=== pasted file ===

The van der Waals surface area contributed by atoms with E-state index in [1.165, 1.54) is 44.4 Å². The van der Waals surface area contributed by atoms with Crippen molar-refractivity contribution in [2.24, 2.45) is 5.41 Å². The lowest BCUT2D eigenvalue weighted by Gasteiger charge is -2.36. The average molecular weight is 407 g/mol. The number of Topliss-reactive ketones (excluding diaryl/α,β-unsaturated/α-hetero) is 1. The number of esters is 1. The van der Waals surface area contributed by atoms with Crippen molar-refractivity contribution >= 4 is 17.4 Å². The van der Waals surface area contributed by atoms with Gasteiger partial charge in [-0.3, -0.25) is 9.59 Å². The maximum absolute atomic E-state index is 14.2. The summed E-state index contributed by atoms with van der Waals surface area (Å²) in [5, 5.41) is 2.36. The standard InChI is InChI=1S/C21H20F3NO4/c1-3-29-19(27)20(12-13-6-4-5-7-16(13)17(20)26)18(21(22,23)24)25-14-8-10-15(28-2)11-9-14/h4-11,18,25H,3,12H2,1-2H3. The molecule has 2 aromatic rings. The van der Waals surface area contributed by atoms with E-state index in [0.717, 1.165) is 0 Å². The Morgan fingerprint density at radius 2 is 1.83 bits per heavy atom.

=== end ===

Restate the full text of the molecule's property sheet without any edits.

The van der Waals surface area contributed by atoms with E-state index in [1.165, 1.54) is 44.4 Å². The van der Waals surface area contributed by atoms with Crippen molar-refractivity contribution in [2.24, 2.45) is 5.41 Å². The lowest BCUT2D eigenvalue weighted by Gasteiger charge is -2.36. The average molecular weight is 407 g/mol. The number of Topliss-reactive ketones (excluding diaryl/α,β-unsaturated/α-hetero) is 1. The number of esters is 1. The van der Waals surface area contributed by atoms with Crippen molar-refractivity contribution >= 4 is 17.4 Å². The van der Waals surface area contributed by atoms with Gasteiger partial charge in [-0.3, -0.25) is 9.59 Å². The maximum absolute atomic E-state index is 14.2. The summed E-state index contributed by atoms with van der Waals surface area (Å²) in [5, 5.41) is 2.36. The standard InChI is InChI=1S/C21H20F3NO4/c1-3-29-19(27)20(12-13-6-4-5-7-16(13)17(20)26)18(21(22,23)24)25-14-8-10-15(28-2)11-9-14/h4-11,18,25H,3,12H2,1-2H3. The molecule has 2 aromatic rings. The van der Waals surface area contributed by atoms with E-state index in [0.717, 1.165) is 0 Å². The Morgan fingerprint density at radius 2 is 1.83 bits per heavy atom.